Nicolaes Maes, also known as Niclaes Maas (Dordrecht 1632-1693 Amsterdam), was a Dutch painter of genre scenes and portraits. Maes was the son of Gerrit Maes, a prosperous merchant, and Ida Herman Claesdr. About 1648 he went to Amsterdam and entered Rembrandt's studio. Before his return to Dordrecht in 1653 Maes painted a few Rembrandtesque genre pictures, with life-size figures and in a deep glowing scheme of color, like the Reverie at the Rijksmuseum in Amsterdam, the Card Players at the National Gallery, and the Children with a Goat Carriage. So closely did his early style resemble that of Rembrandt, that the last-named picture, and other canvases in the Leipzig and Budapest galleries and in the collection of Lord Radnor, were or are still ascribed to Rembrandt. In his best period, from 1655 to 1665, Maes devoted himself to domestic genre on a smaller scale, retaining to a great extent the magic of color he had learnt from Rembrandt. Only on rare occasions did he treat scriptural subjects, as in Hagar's Departure, which has been ascribed to Rembrandt. His favorite subjects were women spinning, or reading the Bible, or preparing a meal. While he continued to reside in Dordrecht until 1673, when he settled in Amsterdam, he visited or even lived in Antwerp between 1665 and 1667. His Antwerp period coincides with a complete change in style and subject. He devoted himself almost exclusively to portraiture, and abandoned the intimacy and glowing color harmonies of his earlier work for a careless elegance which suggests the influence of Van Dyck. So great indeed was the change, that it gave rise to the theory of the existence of another Maes, of Brussels.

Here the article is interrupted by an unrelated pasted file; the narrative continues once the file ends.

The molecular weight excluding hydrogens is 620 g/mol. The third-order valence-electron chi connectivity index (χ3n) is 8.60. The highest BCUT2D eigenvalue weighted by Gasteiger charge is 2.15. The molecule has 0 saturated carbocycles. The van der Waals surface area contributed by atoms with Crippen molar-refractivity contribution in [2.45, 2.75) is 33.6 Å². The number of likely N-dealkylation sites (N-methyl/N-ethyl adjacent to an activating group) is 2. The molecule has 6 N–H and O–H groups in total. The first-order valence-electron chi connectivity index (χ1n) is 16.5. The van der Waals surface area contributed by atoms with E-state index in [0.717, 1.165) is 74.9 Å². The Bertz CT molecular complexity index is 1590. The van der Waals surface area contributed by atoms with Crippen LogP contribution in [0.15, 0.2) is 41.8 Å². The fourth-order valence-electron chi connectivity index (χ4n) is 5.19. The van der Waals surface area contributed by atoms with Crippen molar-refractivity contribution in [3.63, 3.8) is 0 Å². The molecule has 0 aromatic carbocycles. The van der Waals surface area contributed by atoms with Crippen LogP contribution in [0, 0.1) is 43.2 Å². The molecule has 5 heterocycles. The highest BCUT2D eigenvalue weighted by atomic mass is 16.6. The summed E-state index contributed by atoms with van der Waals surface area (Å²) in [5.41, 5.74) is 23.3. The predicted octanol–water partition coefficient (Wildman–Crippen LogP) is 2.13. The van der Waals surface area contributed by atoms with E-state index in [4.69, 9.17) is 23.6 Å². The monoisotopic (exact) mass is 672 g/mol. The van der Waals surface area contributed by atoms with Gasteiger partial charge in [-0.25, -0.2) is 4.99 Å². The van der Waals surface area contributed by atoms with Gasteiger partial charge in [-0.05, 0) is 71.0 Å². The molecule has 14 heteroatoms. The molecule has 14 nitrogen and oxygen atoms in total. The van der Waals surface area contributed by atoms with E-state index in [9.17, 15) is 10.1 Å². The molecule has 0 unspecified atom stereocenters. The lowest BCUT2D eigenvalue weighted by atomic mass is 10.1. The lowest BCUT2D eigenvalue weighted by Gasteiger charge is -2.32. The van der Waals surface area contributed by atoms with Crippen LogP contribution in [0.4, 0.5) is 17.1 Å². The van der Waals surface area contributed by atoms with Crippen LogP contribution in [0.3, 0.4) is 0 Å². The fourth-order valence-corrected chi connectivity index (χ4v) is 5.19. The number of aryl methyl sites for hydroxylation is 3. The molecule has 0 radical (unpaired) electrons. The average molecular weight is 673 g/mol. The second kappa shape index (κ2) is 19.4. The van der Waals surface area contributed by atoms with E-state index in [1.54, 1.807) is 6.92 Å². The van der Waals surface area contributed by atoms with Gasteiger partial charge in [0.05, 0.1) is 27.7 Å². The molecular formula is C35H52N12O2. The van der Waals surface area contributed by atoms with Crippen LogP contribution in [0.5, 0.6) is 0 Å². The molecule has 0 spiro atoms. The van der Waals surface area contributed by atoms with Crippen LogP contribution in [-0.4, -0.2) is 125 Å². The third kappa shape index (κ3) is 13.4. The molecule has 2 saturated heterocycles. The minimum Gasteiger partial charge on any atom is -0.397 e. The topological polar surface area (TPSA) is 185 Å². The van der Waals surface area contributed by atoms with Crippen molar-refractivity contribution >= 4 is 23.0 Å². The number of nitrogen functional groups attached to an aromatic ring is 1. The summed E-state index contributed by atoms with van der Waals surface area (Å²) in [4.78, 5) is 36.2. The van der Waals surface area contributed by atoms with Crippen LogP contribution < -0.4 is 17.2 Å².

Maes apprenticed with Rembrandt from about 1648 to 1654, where he focused first on genre paintings and then on portraits. This drawing was probably done while he was in Rembrandt's studio or shortly after leaving it to return to Dordrecht and set himself up as a master. As Marian Bisanz-Prakken says in Rembrandt and His Time: Masterworks from the Albertina, Vienna (NY: Hudson Hills Press, 2005), "In Maes's studies of biblical and mythological scenes, which are mostly executed in pen, sometimes in combination with the brush, Rembrandt's influence is clearly evident. . . . In these representations, the typological rather than the portrait aspect comes predominantly to the fore" (p. 108). Robinson's entry in The Art Dictionary (20: 78-81) argues that "Though indebted to Rembrandt's example, the early religious works exhibit a precocious originality in the interpretation of the sacred text and iconographic tradition" (78). Williams further suggests that "for a brief period in the mid-1650s—the most likely date for our drawing—Maes ranked among the most innovative Dutch genre painters, owing to his talent for pictorial invention and for devising expressive poses, gestures, and physiognomies."

For Rembrandt and his friends, students, and followers, there often seems to be a direct connection between drawing and printmaking. Artists like Ferdinand Bol, Govaert Flinck, Jan Lievens, Nicolaes Maes, Jan Joris van Vliet, and Pieter de With, are fluent draftsmen and often excellent printmakers as well. While the Counter Reformation held sway in the south, in the north, in Holland and Zeeland, Jesus, the Apostles, and their predecessors in the Old Testament, walk the same ground that burghers, beggars, farmers, and peasants tred, work the same fields, trying to coexist with nature and yet to wrest it to their needs. Biblical stories, landscapes, and portraits can be a way to connect the present to the past and the future.